As of December 31, 2023, our commercial team is comprised of approximately 215 employees, including 71 quota-carrying representatives, many with advanced degrees in biology and significant experience in the genomics industry.
Strategic Objectives
2023 exceeded our expectations as we drove adoption of our advanced sequencing technologies, demonstrated short-read accuracy with our Onso platform, and progressed development of our pipeline technologies and products.
Our 2024 strategic objectives are to:
Increase technology adoption by increasing market share via new customer acquisition, continue Sequel II conversions to Revio, and scale Onso production;
Leverage innovation to complete development of new sequencing platforms and launch on-market system improvements;
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Build upon clinical momentum by expanding HiFi usage in large-scale programs and translational research projects; and
Drive towards positive cash flow through gross margin expansion, disciplined operating expense management, and a focus on working capital.
We will continue to leverage our commercial organization and make significant improvements in the efficiency and usability of our products in pursuit of a broader customer base. We believe the commercial investments we have recently made will further help drive growth in our business.
To increase the adoption of HiFi sequencing, we have various development programs in progress to expand our product portfolio as well as increase the throughput and improve the usability of our existing sequencing technologies. We continue to focus on programs to accelerate new platform launches in the near to mid-term as well as increase applications for our technologies.
We continue to believe that with the capabilities of our HiFi chemistry and SMRT technology, we can be a market leader in whole-genome clinical sequencing. Leading institutions have adopted our products to study rare and inherited disease. We believe the market opportunity for clinical sequencing is significant and could drive substantial revenue growth for the company. We plan to continue to pursue partner collaborations where the technologies being developed or applications being considered extend beyond whole-genome clinical sequencing. Collaborative arrangements add to the awareness of our products and service offerings and may drive new applications for use of our technology.
Financial Overview
Key highlights of our 2023 consolidated financial results include the following:
Revenue increased $72.2 million, or 56%, to $200.5 million for the year ended December 31, 2023, as compared to $128.3 million for the year ended December 31, 2022. Revenue was comprised of $120.5 million in instrument revenue, $63.4 million in consumables revenue and $16.6 million in service and other revenue for the year ended December 31, 2023. The increase was primarily driven by the launch of Revio in the first quarter of 2023, which is sold at a higher average selling price than our previous Sequel II and IIe platforms. We ended the year with an installed base of 173 Revio systems.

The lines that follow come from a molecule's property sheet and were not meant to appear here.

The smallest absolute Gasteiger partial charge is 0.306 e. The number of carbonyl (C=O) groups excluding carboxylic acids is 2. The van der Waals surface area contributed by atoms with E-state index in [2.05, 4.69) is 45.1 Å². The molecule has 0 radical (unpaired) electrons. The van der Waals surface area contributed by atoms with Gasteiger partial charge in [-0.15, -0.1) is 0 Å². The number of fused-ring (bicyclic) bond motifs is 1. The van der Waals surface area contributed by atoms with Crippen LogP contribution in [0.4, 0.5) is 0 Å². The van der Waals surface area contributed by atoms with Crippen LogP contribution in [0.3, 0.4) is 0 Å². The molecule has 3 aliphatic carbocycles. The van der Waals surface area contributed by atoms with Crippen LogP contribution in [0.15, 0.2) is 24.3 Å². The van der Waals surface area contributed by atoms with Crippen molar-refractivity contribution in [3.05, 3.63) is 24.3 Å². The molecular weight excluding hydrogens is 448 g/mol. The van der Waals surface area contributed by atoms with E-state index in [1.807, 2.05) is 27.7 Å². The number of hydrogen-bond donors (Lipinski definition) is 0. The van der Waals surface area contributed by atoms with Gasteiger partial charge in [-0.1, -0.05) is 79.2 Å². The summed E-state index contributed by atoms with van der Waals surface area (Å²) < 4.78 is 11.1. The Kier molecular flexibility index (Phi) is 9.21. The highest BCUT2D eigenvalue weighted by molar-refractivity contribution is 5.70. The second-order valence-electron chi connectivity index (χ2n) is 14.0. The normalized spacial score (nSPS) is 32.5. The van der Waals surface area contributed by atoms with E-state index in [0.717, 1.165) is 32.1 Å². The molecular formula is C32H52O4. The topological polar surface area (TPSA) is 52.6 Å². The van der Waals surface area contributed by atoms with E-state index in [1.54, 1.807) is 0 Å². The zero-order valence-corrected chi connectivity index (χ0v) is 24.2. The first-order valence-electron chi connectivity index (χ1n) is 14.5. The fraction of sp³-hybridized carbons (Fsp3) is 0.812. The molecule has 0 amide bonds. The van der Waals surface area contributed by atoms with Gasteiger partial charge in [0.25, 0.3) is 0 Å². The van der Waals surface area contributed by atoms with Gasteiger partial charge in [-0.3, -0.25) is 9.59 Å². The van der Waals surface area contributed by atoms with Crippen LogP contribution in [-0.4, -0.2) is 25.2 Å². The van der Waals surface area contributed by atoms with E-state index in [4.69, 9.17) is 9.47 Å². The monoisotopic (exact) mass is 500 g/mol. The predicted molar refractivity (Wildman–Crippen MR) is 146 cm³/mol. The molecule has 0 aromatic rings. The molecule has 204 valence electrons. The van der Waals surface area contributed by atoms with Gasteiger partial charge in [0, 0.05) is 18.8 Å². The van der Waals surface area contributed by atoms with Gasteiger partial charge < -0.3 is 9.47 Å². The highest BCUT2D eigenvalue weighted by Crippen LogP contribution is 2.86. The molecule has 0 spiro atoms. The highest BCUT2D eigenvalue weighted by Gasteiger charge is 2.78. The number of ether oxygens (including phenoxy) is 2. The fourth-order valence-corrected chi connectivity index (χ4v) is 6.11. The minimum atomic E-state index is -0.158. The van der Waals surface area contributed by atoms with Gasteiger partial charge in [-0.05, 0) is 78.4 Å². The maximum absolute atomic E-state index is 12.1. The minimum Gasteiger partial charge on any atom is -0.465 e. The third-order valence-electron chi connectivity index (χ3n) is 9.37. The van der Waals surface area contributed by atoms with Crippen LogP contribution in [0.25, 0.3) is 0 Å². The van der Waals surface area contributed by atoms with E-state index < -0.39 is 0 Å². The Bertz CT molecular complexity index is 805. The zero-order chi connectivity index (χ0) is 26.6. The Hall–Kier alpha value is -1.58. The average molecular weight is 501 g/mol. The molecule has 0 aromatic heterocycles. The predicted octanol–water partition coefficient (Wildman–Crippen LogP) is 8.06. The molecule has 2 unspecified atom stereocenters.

Gross profit as a percentage of revenue (gross margin) was 26.3% for the year ended December 31, 2023, compared to 38.2% for the year ended December 31, 2022. Gross margin declined due primarily to the instrument mix, as Revio instruments sold during the period had a lower margin than the Sequel II/IIe system, primarily due to loyalty discounts provided and higher initial manufacturing costs, including warranty costs as well as charges for scrap inventory. In addition, we recognized an adjustment during the year ended December 31, 2023 primarily related to excess instrument and consumables inventory. The excess instrument adjustment was primarily due to a change in the Sequel II demand primarily from one customer. The consumables inventory adjustment was primarily resulting from a faster-than-expected decline in demand of Sequel II/IIe consumables due primarily to a faster than expected ramp on the Revio system.
Loss from operations increased $27.3 million or 9%, to $334.5 million for the year ended December 31, 2023, as compared to $307.2 million for the year ended December 31, 2022, driven primarily by an increase of $31.0 million of operating expenses, including a $12.7 million increase in the change in the fair value of the contingent consideration, a $9.0 million increase in non-recurring merger-related costs incurred, and a $9.0 million increase in sales, general, and administrative expenses, partially offset by a $5.8 million decrease in research and development expenses. See Note 2. Business Acquisitions for further details.
Cash, cash equivalents, and short-term investments were $631.4 million at December 31, 2023, which represents an 18% decrease compared to the balance at December 31, 2022.
Macroeconomic dynamics including inflation, exchange rates and concerns about an economic downturn, have impacted both the Company and our customers’ behavior. For example, some customers and potential customers are managing capital more conservatively, resulting in lengthened sales cycles, and capital funding in China is being deferred, resulting in less capital equipment purchases. These factors could continue to impact our revenues and results of operations in 2024; however, as the size and duration of these impacts is uncertain, we cannot reasonably estimate the future impact to our operations and financial results.